"deceitful hearts" and "perverse hearts/' It calls one man a 
"backslider" in his heart. These degrading emotions, un- 
worthy ambitions or destructive thoughts in our hearts 
always cause a severe deterioration to take place in our 

On the other hand, there are a lot of ways we can help 
the heart. We have a common expression in which we say, 
"This will do your heart good/' Solomon said, "A merry 
heart doeth good like a medicine/' (Prov. 17:22) The Bible 
speaks of "a willing heart," "an understanding heart," and a 
heart filled with wisdom and righteousness. 

The roadside billboard of an oil company proclaims that, 
"A clean engine produces power." But so does a clean heart. 
Lord Tennyson tells Sir Galahad's secret of success by saying, 
"His strength was as the strength of ten because his heart 
was pure." This is always true. Probably next in importance 
to a pure heart is a valiant heart, one that is filled with cour- 
age and determination. We sometimes call such a heart 
"a fighting heart" It is an interesting fact that like a good 
soldier, everyone is constantly waging war; not a war against 
anyone, but a war for everyone. Everyone should constantly 
be fighting a war for his family, his country and his God. 
He is fighting for peace, respectability, righteousness, se- 
curity, and happiness. Life itself has often been compared to 
a battle and our antagonists come in many shapes and sizes. 
We need to wage a constant war against lethargy, sloth, sin 
and ignorance, especially in ourselves. 

Abraham Lincoln fought against melancholy and despair 
all of his days. When anyone lays down his arms, his troubles 
immediately begin to increase. 

There is nothing that failure, error or sin loves quite 
so much as peace. For years Hitler, the assassin and trouble- 


maker, cried out to the nations, "Let us alone, we want peace/' 
The communist dictators are continually pleading for peace. 
They want to be let alone while they carry out their an- 
nounced purpose of enslaving the world and murdering help- 
less peoples. Evlha Satan wants peace. In the synagogue at 
Capernaum, the spirit of the unclean devil cried out with a 
loud voice, "Saying, Let us alone; what have we to do with 
thee, thou Jesus of Nazareth? Art thou come to destroy us? 
. . ." (Luke 4:34) Sloth and lethargy also cry out, "Let 
us alone. We want peace/' Ignorance wants nothing quite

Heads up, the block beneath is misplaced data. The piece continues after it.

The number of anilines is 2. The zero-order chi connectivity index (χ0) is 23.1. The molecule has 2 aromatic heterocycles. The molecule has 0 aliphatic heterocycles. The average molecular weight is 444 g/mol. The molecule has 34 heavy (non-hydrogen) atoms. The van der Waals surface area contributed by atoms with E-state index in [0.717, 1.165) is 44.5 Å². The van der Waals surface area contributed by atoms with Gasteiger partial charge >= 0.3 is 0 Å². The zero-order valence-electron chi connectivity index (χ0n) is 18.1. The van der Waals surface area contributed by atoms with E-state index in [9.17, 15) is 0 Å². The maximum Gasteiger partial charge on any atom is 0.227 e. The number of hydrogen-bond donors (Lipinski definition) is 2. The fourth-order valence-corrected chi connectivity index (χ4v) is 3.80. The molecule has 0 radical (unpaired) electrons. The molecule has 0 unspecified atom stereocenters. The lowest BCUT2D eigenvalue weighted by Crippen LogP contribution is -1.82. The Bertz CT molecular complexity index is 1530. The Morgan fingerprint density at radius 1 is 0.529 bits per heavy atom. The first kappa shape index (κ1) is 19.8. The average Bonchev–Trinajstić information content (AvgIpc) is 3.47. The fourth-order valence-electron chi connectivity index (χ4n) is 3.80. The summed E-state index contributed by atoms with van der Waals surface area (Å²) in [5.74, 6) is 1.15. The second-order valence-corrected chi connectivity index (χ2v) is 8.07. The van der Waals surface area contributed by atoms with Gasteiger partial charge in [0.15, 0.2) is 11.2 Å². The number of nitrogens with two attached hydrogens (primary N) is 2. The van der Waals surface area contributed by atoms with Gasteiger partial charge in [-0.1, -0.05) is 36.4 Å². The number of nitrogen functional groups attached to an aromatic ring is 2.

so much as merely to be let alone. The loudest plea of idle- 
ness is that it does not want to be disturbed. The chief cry 
of every criminal and every sinner and every delinquent is 
to be let alone. They all want peace. But every righteous 
man, every seeker after success, everyone ambitious for right- 
eousness, or devoted to happiness, or in quest of freedom, 
everyone in search of justice and truth, every scholar and 
every leader, every thinker and every prophet must be a 
warrior continually engaged in war. The moment we relax 
our fighting effort we are in danger. 

In his novel, The Citadel, A. J. Cronin has the faithful 
young wife say to her slipping husband, "Don't you remember 
how you used to speak about the future, that it was an attack 
upon the unknown, that it was an assault up the hill, as 
though you must take the castle on the hilltop?" The fail- 
ing, half-hearted husband replied, **I was young and foolish 
then/' When the spirit quits fighting, the mind is soon taken 
captive. When enthusiasm is lost for the fight, the battle 
of the mind soon ends in failure and defeat. 

But it is always a thrilling thing to contemplate a truly 
great fighter, whether he functions as an individual or stands 
at the head of a great nation. A real fighter is one who has 
his mind centered on righteousness and his blood filled with 
a passion for victory. A great fighter counts it a pleasure 
always to be on his feet going the second mile. He has the 


ability to make long inarches on short rations, and he is able 
to hold his ground in the face of the most severe difficulties. 
He welcomes challenging problems to solve. In our lives 
we too frequently become what Emerson calls "parlor sol- 
diers," we like to dine nicely and sleep warm, but we shun 
the vigorous battle of life where strength and accomplish- 
ment are born. We pray for ease and peace and prosperity, 
we think of comfort, enjoyment and rest; and in the process 
we become sluggish, soft, lethargic, sinful and lose the spirit 
of our own success. 

One of the great success stories of all time centers around 
the lion-hearted King Richard who ruled England in the latter 
part of the 12th century. Richard organized a crusade to go